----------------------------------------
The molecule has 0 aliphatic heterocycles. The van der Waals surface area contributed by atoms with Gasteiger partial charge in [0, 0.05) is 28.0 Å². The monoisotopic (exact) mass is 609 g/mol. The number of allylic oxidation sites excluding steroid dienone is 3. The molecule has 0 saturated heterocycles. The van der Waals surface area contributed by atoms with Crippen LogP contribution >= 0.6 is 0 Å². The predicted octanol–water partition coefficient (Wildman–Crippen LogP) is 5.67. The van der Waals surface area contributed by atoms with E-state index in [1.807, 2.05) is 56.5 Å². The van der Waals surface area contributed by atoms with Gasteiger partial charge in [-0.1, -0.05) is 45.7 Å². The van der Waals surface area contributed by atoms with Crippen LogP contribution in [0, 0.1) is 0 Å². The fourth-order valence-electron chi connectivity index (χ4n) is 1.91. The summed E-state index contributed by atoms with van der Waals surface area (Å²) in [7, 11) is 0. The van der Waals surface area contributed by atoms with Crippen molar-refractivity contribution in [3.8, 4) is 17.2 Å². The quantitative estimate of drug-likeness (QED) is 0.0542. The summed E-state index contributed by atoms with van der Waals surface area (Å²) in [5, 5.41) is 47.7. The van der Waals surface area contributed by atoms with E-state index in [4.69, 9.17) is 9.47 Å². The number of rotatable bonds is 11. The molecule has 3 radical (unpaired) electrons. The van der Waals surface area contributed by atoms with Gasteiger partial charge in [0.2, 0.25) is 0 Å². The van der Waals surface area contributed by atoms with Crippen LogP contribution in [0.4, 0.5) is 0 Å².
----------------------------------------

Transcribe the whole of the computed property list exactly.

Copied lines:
The molecule has 0 aliphatic heterocycles. The van der Waals surface area contributed by atoms with Gasteiger partial charge in [0, 0.05) is 28.0 Å². The monoisotopic (exact) mass is 609 g/mol. The number of allylic oxidation sites excluding steroid dienone is 3. The molecule has 0 saturated heterocycles. The van der Waals surface area contributed by atoms with Crippen LogP contribution >= 0.6 is 0 Å². The predicted octanol–water partition coefficient (Wildman–Crippen LogP) is 5.67. The van der Waals surface area contributed by atoms with E-state index in [1.807, 2.05) is 56.5 Å². The van der Waals surface area contributed by atoms with Gasteiger partial charge in [-0.1, -0.05) is 45.7 Å². The van der Waals surface area contributed by atoms with Crippen LogP contribution in [0, 0.1) is 0 Å². The fourth-order valence-electron chi connectivity index (χ4n) is 1.91. The summed E-state index contributed by atoms with van der Waals surface area (Å²) in [7, 11) is 0. The van der Waals surface area contributed by atoms with Crippen molar-refractivity contribution in [3.8, 4) is 17.2 Å². The quantitative estimate of drug-likeness (QED) is 0.0542. The summed E-state index contributed by atoms with van der Waals surface area (Å²) in [5, 5.41) is 47.7. The van der Waals surface area contributed by atoms with E-state index in [4.69, 9.17) is 9.47 Å². The number of rotatable bonds is 11. The molecule has 3 radical (unpaired) electrons. The van der Waals surface area contributed by atoms with Gasteiger partial charge in [0.2, 0.25) is 0 Å². The van der Waals surface area contributed by atoms with Crippen LogP contribution in [0.4, 0.5) is 0 Å².